Oh, Darling

Hi, I wanted to share quick impressions of the inaugural Queens Baseball Convention, which took place Saturday at McFadden’s at CitiField:

12The program highlight undoubtedly was a revealing interview from Ron Darling, helped along by excellent preparation and questions from interviewer Jason Fry. Darling acknowledged the sometimes ugly singlemindedness and ego required to be a successful pro athlete and the challenges that brings: A rookie-year locker room encounter with Tom Seaver, who dropped a New York Times crossword in his lap with instructions to finish by the end of the week; feelings of confusion upon being traded; of fierce determination on the mound; and of helplessness at the prospect of being released. He described his admiration for Gary Cohen; how encountering his National Guardsman father on the Fenway Park field prior to Game 4 of the 1986 World Series helped to overcome a rattled confidence and a poor pre-game bullpen session; and what it was like to play for a phenomenal team like the 1986 Mets, using the same language teammate Gary Carter once did of saying what ultimately made the difference was love for one another. How great is that?

Darling in addition to being a favorite of mine when he played, is also becoming a terrific broadcaster and establishing a perspective, voice and an accessible presence truly unique among ex-Mets. I was thrilled to hear he signed a five-year contract to continue calling Mets games and that he’s currently at work on another book.

In the brief Q&A session afterward I asked about the rare accomplishment of having worn three different uniform numbers during the course of a single, uninterrupted tenure with the team (quite unusual as the chart on this page illustrates): He relayed the familiar story of pitchers of that era gathering numbers in the teens to surround young Dwight Gooden; but said his change from 12 to 15 some years later was a matter of playing a trick on Mets pr man Jay Horwitz, whom he knew would panic when he couldn’t explain who the guy wearing No. 15 on that mound that day was. (In contemporary accounts, Darling always seemed to me to be less-than-forthcoming, telling writers then that “12 hasn’t been showing up this year.”) Great stuff, Ron!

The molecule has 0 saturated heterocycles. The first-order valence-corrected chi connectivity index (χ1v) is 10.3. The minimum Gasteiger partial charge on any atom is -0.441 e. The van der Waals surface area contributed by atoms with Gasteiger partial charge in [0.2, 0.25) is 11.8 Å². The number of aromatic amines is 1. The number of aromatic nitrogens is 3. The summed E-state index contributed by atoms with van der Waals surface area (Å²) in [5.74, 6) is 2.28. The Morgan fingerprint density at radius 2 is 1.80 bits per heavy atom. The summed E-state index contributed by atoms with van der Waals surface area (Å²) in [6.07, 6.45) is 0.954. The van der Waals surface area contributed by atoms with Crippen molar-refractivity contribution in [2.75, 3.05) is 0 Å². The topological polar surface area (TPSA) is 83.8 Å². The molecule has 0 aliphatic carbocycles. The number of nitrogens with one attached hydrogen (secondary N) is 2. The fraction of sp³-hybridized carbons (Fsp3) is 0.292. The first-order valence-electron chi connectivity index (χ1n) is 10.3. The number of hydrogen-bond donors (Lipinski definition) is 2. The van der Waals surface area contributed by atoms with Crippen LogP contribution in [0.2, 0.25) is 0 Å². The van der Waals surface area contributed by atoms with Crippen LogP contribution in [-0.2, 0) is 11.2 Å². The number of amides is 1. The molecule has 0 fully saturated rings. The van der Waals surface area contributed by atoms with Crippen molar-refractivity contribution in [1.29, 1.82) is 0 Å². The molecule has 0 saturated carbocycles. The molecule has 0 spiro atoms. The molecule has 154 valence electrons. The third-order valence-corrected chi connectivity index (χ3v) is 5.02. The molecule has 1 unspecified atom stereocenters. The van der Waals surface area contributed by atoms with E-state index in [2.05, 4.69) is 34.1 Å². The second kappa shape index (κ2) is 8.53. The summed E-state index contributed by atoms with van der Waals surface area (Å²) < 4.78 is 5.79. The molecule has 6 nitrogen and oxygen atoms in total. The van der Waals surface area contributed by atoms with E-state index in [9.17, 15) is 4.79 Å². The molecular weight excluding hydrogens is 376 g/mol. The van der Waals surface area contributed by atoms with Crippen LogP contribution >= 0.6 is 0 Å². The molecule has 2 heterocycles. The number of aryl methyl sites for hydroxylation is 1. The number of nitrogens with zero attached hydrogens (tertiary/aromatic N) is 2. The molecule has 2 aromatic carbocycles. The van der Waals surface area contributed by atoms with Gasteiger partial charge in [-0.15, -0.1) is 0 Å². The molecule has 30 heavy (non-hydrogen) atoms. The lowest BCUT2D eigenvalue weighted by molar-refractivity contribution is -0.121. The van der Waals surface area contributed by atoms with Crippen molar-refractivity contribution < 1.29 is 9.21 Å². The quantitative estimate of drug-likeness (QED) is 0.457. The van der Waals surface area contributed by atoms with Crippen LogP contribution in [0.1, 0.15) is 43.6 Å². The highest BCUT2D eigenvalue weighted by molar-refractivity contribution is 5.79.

I was briefly mortified to have forgotten the players to have followed Dwight Gooden in the No. 16 jersey (David Cone slipped my mind) during the session on uniforms in which I participated, but it was only a speedbump in a wild and wide-ranging discussion including Todd Radom‘s discovery and subsequent re-creation of the Mets’ logo in its original — pink and black! — colors. The event also placed me in a seat next to Russ Gompers, whose Whitestone sporting goods firm Stitches is the official embroider to the Mets and so a giant in my line of research. I’m happy to report he’s also a terrific guy whom I intend to meet again soon, to discuss certain matters relating to … Doug Saunders.

We were hooked off the stage so the show could go on, and those who stayed for Mark Simon‘s presentation were treated to a well-researched and well-told tale of unusual Met victories and heros … like Chris Jones. I owe a writeup of a uni-related discovery Mark shared with me recently that was one of the things inspiring my recent return to this project.

I’m in agreement with many who noted the overriding best part of the event was the mere gathering of so many fans in January. I’m happy to have personally met a few longtime readers of the MBTN project including the immortal Alex G., Internet personalities with whom I’ve encountered virtually for many years (Shannon Shark, Mark Healey); and seeing some old friends again. My wife and son showed up and got themselves photographed and quoted. Thanks, guys!

McFadden’s vast expanse and advantageous location made for a good site to gather but some challenging acoustics for events held in the main dining room. That said I was impressed they basically opened an entire restaurant on the fly for a day. Do they ever really need a men’s room attendant? I wish they’d promote this worker to the kitchen or bar and allow me to gather my own paper towels. That goes for any day of the season.


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